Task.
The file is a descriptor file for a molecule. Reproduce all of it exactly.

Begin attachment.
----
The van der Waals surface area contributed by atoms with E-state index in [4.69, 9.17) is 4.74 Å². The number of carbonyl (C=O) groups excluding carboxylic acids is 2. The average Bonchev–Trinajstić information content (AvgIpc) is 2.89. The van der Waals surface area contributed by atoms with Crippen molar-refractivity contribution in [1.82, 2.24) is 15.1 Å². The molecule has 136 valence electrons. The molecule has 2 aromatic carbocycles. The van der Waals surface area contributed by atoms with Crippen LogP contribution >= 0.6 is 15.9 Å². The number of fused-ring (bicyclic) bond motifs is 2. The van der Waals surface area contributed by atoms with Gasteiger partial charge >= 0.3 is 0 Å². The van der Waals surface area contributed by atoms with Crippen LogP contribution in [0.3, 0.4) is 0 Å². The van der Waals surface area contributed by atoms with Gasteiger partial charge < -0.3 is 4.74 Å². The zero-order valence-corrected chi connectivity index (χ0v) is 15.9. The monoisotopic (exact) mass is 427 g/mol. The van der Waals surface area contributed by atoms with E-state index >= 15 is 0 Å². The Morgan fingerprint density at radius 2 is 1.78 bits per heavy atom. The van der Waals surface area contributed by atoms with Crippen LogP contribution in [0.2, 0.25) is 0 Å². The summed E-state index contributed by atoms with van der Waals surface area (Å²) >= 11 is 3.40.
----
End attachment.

The van der Waals surface area contributed by atoms with E-state index in [4.69, 9.17) is 4.74 Å². The number of carbonyl (C=O) groups excluding carboxylic acids is 2. The average Bonchev–Trinajstić information content (AvgIpc) is 2.89. The van der Waals surface area contributed by atoms with Crippen molar-refractivity contribution in [1.82, 2.24) is 15.1 Å². The molecule has 136 valence electrons. The molecule has 2 aromatic carbocycles. The van der Waals surface area contributed by atoms with Crippen LogP contribution >= 0.6 is 15.9 Å². The number of fused-ring (bicyclic) bond motifs is 2. The van der Waals surface area contributed by atoms with Gasteiger partial charge >= 0.3 is 0 Å². The van der Waals surface area contributed by atoms with Crippen LogP contribution in [0.3, 0.4) is 0 Å². The van der Waals surface area contributed by atoms with Gasteiger partial charge < -0.3 is 4.74 Å². The zero-order valence-corrected chi connectivity index (χ0v) is 15.9. The monoisotopic (exact) mass is 427 g/mol. The van der Waals surface area contributed by atoms with E-state index >= 15 is 0 Å². The Morgan fingerprint density at radius 2 is 1.78 bits per heavy atom. The van der Waals surface area contributed by atoms with Crippen LogP contribution in [0.2, 0.25) is 0 Å². The summed E-state index contributed by atoms with van der Waals surface area (Å²) >= 11 is 3.40.